Decorate slowly. Do not go out and blow your budget on decorating right after you move in. First, find a place for everything you have. If it really doesn’t go anywhere, consider getting rid of it. Then, buy anything you really need. For one of my roommates, this meant a bed. Since none of us brought a tv, we also made that an early purchase. But art and accessories should be added slowly, for the sake of your space and your budget. I will admit that I am bad at this, but it’s a reliable way to rein in the budget on what can be an expensive process.

I’m going to do my best to keep posting regular, and am very much looking forward to a new phase of emerging adulthood. If there are any topics that you want to see featured, let me know in a comment below, on Twitter @ohgrowup, or Instagram @oh.grow.up! Thanks for reading, and good luck adulting!

Lasts

As mentioned in my post last week, I’ve got some pretty big changes coming up. And as much as I am looking forward to all the new things, moving on is not something I’m great at. Anyone who knows me knows that I am a deeply sentimental person, and the last stretch of anything — but especially a significant phase in life — always sneaks up on me.

Despite getting me every time, it’s a familiar feeling. It was the same feeling when I moved out of the house I’d spend the first 10 years of my life in, when I graduated high school and college, at the end of stretches of time spent with loved ones or traveling in new places. There’s a pre-separation missing that sets in, along with a nostalgia-like film over every sight, sound, and action.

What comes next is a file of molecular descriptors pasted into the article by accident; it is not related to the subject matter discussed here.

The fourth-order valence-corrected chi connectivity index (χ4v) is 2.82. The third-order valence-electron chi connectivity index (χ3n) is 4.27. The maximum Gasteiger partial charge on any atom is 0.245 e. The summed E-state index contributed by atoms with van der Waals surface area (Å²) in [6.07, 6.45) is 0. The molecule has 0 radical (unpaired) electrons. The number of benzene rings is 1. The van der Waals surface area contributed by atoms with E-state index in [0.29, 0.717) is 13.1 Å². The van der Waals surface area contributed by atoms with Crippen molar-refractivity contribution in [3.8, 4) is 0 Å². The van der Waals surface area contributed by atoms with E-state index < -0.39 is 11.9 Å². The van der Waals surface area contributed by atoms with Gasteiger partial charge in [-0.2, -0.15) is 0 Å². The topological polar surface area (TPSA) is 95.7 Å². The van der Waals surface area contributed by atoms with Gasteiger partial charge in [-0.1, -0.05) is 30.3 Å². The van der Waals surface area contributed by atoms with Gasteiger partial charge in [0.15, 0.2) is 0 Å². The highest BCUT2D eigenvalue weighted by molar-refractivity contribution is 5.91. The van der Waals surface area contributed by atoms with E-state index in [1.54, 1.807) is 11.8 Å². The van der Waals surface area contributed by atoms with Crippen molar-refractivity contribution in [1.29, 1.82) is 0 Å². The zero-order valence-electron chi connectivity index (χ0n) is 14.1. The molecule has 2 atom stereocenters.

For better or worse, emerging adulthood is a stage that’s full of changes. Moving out, going to college, getting a job, becoming financially independent, developing a serious relationship or starting a family. I have several friends who are living, at least for a while, in other countries. Several friends will be getting married in the near future. And as exciting as all of those changes can be, they’re also weird and often intimidating. They’re things we can never be fully prepared for (although being at least slightly prepared is advisable).

So even though change is a constant, I never quite get used to it. Two weeks from now my whole setting and day-to-day routine will be different. Though I will still care for and talk with all the same people, some will be closer and some will be further. And I’m trying to take in the last bit of this life stage with not just open eyes, but open hands, so that I don’t hold too tightly.

I’m realizing that I just spent my last Christmas living at home, and this is the last week of my current job and soon it will be the last time for at least a while that I live less than 20 minutes from my best friend. A little over a week from now will be the last time I get to walk my brother to school for a while. I’m on the last few pages of a journal I’ve spent the last 5 years filling up. I’m busy trying to squeeze in last visits with friends and family and last trips to favorite local places.

On the flipside, there are a lot of firsts coming up that I remain excited for. And in the midst of all the bittersweetness, there are things to be done like packing up all my junk. Life really doesn’t stop for anybody. But I am hoping that as bummed as I am to be leaving some things behind, the path ahead feels like the right adventure. And I hope that, if you’re reading this, your path feels like the right adventure for you.

Leaving behind the lasts for a moment, I would love to hear what your favorite first has been in your journey so far. If you’re willing to share, let me know in a comment below, on Twitter @ohgrowup, or Instagram @oh.grow.up. As always, thanks for reading, and happy adventuring!